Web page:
THE elected boss of adult care in Worcestershire says there are "lessons to be learned" after the county council was criticised following the death of a vulnerable man.

Councillor Sheila Blagg admitted a shock independent report revealing a catalogue of council failures after the death of a 70-year-old should serve as a wake-up call.

Your Worcester News can also reveal she has asked a council watchdog to probe the current care home inspections process to see if it can be improved.

As your Worcester News revealed this morning the county pensioner, who cannot be named, died two months after moving from one private care home to another despite the council's own assessment warning it would be "detrimental" to his needs.

He was suffering diabetes, dementia, epilepsy, heart and stroke problems and died last January after going to hospital with pneumonia and dehydration.

The council moved him to a cheaper home rather than pay £800 a week to keep him at the old one, despite recommendations not to.

The Local Government Ombudsman has since accused the council of trying to "contract out the responsibility" for his death.

Cllr Blagg, cabinet member for adult social care, said: "We recognise that responsibility very much.

"I know there is a team put in place now, which was not there at the time (of the death), that does go out and do inspections on the spot so we don't rely on the CQC (Care Quality Commission) to do it.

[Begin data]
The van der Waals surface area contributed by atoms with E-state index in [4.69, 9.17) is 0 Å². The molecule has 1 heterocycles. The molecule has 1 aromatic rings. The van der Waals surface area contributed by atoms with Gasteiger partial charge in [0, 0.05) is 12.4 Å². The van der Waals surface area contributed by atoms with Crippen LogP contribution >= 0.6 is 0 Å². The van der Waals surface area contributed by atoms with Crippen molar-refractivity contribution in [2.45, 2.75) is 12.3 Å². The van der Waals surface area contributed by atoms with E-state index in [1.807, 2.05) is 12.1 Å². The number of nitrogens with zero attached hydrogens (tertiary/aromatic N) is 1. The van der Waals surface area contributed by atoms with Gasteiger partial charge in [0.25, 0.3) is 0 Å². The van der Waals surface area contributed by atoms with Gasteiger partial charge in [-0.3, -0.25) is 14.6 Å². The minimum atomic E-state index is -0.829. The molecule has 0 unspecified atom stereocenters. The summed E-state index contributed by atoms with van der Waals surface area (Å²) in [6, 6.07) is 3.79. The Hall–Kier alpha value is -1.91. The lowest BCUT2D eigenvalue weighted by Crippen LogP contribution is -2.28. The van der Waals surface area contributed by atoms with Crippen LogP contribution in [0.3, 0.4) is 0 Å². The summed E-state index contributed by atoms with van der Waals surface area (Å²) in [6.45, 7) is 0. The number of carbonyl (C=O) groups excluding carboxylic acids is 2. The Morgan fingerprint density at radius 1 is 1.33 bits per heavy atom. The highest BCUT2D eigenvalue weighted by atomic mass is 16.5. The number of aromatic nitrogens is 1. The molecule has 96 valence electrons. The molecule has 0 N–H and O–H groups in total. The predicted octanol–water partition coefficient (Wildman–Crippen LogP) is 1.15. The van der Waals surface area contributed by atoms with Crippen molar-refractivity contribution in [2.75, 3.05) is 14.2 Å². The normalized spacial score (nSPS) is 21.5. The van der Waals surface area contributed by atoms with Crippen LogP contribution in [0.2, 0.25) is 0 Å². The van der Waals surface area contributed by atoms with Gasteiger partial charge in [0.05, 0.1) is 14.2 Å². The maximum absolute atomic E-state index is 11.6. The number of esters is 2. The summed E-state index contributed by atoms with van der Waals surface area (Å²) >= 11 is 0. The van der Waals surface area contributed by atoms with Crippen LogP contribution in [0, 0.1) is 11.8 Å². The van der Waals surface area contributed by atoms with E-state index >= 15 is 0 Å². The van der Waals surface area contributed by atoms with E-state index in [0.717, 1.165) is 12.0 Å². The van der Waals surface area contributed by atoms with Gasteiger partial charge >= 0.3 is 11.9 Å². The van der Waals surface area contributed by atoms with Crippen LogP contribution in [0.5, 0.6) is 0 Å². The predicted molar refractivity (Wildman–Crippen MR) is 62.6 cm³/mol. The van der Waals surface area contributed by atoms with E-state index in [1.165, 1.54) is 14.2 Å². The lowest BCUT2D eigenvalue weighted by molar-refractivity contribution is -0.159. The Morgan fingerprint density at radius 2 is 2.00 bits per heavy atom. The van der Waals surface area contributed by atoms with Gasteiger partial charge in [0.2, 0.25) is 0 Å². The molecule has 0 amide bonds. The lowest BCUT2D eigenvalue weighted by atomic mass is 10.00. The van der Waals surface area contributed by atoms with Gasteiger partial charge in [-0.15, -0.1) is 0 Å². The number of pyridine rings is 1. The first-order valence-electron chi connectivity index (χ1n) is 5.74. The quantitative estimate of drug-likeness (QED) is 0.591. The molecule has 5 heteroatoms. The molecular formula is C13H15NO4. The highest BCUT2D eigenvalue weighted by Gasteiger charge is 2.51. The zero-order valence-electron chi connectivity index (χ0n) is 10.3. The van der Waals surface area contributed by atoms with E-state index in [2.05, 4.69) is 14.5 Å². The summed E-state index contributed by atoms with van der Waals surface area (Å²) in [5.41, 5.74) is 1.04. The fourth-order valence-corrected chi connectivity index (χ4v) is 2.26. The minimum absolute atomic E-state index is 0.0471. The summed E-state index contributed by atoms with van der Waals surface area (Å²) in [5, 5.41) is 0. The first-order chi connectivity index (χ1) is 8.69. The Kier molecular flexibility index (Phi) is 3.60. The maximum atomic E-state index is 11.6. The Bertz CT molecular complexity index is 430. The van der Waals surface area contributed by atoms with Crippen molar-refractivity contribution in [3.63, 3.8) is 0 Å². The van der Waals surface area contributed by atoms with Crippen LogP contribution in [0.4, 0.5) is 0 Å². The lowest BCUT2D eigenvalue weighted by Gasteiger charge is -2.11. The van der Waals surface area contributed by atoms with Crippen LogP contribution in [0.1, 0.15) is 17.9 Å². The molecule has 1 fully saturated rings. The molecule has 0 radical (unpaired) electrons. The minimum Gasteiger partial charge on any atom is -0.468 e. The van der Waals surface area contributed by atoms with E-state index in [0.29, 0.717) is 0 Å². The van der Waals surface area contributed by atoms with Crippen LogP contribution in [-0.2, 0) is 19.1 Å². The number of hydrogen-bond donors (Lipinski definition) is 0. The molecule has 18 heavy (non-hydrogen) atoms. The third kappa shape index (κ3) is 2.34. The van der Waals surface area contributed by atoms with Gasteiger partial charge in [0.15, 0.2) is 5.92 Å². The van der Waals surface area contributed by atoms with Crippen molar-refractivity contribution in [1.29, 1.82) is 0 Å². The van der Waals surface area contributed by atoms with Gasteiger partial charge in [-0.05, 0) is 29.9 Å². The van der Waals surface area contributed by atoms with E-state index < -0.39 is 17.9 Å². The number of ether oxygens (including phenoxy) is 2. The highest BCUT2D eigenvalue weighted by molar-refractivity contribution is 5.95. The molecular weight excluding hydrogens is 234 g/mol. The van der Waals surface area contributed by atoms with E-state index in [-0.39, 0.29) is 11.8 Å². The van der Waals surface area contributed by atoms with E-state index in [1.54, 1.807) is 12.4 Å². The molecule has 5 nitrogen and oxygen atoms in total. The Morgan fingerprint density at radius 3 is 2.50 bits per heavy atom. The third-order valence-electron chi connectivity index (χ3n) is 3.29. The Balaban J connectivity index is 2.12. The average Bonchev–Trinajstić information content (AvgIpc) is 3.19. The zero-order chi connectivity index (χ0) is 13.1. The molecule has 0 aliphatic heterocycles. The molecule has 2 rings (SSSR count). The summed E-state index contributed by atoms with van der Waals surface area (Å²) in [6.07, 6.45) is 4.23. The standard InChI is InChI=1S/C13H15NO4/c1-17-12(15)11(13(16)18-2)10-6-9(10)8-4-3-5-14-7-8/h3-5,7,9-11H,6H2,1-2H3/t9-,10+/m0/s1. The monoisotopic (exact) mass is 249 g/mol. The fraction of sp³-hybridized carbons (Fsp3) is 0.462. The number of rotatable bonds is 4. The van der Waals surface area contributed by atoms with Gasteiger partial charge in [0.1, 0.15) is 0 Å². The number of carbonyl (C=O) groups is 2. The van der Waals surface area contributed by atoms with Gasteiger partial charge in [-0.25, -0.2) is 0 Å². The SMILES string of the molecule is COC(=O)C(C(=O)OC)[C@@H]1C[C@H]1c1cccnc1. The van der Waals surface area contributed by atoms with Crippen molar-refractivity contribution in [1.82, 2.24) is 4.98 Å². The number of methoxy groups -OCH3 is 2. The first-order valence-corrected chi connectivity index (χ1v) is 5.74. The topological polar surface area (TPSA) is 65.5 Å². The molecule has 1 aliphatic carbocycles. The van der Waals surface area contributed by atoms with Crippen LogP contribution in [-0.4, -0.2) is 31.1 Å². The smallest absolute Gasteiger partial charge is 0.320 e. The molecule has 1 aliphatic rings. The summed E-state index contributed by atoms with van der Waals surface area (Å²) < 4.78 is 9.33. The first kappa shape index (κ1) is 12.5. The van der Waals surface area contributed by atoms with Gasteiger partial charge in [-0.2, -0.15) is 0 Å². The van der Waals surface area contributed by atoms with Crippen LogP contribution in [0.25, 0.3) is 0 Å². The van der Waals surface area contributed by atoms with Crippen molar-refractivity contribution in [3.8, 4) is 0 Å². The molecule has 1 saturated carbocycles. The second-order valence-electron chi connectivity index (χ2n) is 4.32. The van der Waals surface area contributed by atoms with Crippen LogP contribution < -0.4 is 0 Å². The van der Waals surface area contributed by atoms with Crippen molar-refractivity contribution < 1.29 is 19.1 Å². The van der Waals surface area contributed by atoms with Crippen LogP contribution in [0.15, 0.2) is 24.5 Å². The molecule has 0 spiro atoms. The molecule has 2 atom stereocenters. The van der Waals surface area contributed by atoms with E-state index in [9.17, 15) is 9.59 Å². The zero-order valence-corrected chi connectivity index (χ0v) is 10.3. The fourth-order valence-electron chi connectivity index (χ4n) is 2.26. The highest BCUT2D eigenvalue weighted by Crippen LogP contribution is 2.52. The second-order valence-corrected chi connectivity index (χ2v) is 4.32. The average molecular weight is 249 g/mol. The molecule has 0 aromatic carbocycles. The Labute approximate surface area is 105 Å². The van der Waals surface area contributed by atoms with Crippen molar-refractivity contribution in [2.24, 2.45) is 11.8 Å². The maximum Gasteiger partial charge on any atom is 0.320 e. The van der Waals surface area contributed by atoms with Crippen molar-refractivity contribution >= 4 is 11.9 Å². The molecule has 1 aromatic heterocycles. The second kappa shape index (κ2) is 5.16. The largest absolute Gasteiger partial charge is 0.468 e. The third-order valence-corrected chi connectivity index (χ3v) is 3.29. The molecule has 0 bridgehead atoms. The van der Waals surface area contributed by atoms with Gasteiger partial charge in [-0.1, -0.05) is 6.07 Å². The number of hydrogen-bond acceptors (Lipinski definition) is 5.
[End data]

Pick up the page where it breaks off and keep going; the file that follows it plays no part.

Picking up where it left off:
"That being said, I would like overview and scrutiny to look at it to ensure the system we've got is fit for purpose.

"It's vital it does what it is meant to do. But I know there are lessons to be learned from this, definitely."

Her comments were made during a meeting of the adult care and well being panel at County Hall today, where Liberal Democrat Councillor Tom Wells called the saga "horrific."

The ombudsman's report said the new nursing home was "not suitable" and his condition got worse within 10 days of his arrival.

Despite complaints from the family about the standard of care and his condition, the council never completed a safeguarding investigation and he died in January 2012.

The council has since paid his family £1,500 and reviewed its procedures in a bid to avoid a repeat.